I liked “Neighbors” for what it tried to accomplish, but in the end it wasn’t a complete home run. Considering five people worked on it, “Neighbors 2” is a shockingly superior follow up to the original 2014 comedy. While it is, in essence, a cash in, it’s also a much more socially relevant comedy that offers interesting ideas and commentary about equality of the sexes, and how the deck is stacked against young women in society. “Neighbors 2” doesn’t get preachy, but it does provide audiences with a glimpse at how young women are much more objectified and taken for granted than younger men.
This allows for a more empathetic rival and foil for inept husband Mac and wife Kelly. After dealing with the obnoxious frat brothers years before, Mac and Kelly are pregnant again and are focusing on raising their current daughter Stella. In the college close to their neighborhood, new student Morgan has just come from a strict household and is ready to party. While pledging a sorority, she learns that only Fraternities can have parties and sororities are barred from throwing any kind of celebration in their house. Angered and frustrated, Morgan teams up with new pals Beth and Nora to form their own sorority off campus. Their sorority so happens to reside in the same house right next to Mac and Kelly.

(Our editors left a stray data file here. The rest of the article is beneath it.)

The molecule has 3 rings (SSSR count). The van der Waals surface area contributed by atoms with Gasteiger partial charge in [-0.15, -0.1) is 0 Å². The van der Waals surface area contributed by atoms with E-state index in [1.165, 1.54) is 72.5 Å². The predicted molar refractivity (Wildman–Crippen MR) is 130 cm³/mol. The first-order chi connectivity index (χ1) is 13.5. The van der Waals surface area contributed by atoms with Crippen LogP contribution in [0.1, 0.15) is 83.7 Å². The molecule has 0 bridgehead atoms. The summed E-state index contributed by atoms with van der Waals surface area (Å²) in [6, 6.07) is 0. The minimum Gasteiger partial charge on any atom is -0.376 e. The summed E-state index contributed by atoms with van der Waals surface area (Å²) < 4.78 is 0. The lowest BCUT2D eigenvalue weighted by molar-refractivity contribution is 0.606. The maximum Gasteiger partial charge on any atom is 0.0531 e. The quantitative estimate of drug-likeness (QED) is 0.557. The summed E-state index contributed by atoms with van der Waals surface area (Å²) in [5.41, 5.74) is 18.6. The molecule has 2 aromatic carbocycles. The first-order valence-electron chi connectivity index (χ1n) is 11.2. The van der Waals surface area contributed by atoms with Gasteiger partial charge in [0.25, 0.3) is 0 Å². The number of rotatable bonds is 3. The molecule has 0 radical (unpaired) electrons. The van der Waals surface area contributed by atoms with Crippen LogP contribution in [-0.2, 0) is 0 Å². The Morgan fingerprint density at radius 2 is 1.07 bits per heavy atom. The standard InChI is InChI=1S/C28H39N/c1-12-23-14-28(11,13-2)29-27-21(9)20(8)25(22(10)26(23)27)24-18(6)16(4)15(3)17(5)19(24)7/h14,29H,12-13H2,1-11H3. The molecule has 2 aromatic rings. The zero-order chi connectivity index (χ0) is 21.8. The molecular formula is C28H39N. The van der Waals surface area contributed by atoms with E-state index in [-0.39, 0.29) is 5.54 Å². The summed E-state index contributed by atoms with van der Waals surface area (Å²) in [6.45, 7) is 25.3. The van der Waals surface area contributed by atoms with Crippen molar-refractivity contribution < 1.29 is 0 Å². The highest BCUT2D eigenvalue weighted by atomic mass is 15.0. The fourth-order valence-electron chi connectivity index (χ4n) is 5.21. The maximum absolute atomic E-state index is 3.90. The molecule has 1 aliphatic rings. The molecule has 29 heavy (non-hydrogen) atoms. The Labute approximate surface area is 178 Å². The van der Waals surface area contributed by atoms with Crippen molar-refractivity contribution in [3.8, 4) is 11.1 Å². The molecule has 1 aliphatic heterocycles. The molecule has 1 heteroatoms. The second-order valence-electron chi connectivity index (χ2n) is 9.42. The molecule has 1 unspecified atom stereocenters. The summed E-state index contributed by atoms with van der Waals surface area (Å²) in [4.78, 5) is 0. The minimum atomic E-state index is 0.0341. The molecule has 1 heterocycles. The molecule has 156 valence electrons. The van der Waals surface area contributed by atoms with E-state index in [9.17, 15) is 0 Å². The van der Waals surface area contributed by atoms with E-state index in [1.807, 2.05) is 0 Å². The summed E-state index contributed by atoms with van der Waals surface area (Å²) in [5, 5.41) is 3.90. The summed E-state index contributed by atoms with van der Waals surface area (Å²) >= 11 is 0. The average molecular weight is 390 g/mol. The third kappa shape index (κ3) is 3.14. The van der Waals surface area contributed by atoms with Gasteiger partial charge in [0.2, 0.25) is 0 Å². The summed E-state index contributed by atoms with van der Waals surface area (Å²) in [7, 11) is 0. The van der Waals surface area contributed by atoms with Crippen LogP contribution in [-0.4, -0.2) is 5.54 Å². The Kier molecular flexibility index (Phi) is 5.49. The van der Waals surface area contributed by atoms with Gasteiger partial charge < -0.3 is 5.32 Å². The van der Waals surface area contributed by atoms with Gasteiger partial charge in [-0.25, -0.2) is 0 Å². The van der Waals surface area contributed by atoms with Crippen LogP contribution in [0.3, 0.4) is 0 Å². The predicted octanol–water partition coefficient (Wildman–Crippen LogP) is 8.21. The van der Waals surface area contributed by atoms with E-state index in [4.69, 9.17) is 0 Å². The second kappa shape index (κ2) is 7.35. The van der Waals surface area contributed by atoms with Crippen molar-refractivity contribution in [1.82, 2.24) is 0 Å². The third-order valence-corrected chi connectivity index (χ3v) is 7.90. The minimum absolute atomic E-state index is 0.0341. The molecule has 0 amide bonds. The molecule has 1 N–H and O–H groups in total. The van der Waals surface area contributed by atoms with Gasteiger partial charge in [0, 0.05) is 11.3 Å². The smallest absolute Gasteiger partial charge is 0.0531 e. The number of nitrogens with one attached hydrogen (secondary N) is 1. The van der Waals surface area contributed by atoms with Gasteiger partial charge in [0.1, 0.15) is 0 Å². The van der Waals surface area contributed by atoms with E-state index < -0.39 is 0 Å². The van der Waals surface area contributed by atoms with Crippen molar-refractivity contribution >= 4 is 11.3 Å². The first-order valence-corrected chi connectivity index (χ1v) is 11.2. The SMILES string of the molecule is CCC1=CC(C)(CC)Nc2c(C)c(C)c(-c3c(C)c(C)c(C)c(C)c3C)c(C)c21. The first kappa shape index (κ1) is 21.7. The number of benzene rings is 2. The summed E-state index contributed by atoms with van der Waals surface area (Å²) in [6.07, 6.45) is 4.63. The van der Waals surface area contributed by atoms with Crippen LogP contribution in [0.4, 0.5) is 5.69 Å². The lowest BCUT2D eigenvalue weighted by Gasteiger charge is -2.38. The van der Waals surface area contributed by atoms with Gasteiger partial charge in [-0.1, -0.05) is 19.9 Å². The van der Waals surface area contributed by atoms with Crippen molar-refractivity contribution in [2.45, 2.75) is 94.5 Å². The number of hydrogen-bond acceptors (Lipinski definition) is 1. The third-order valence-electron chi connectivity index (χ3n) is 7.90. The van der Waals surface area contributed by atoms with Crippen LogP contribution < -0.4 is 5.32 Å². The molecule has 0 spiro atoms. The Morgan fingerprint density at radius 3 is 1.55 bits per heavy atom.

Taken under the wing of former frat leader Teddy (Zac Efron), the sorority begins to pose a problem for Mac and Kelly, both of whom want to sell their house and move in to a quieter neighborhood. “Neighbors 2” isn’t so completely one sided this time around. While the original fraternity garnered their own storylines, including Teddy who lacked direction and ambition, they were more obnoxious meatheads than empathetic individuals. Chloe Moretz does a bang up job asa slightly more sympathetic foil this time out, who realizes that her suppressed home life is extending in to the real world where she’s still incapable of expressing herself and being who she wants to be. “Sorority Rising” poses a much more interesting dynamic as Morgan fights for independence and seeks to challenge the idea of how women should act.
Meanwhile Mac and Kelly go to war with them in an effort to look for their own opportunities. While Zac Efron’s return is still tacked on, his character Teddy’s sub-plot is still interesting in that he’s watching everyone he loves move on to new chapters and he is still stuck in the past. “Neighbors 2” packs in so many more laughs this time out, with the new supporting players working well off of Rogen and Byrne. There are also hilarious walk on appearances by Lisa Kudrow, Kelsey Grammer, and Dave Franco, whose return allows for easily the most raucous bit of comedy in the entire film. While I really wish director Stoller would stop letting Seth Rogen ad lib most of his lines, “Neighbors 2” is so much funnier and more entertaining than the first film.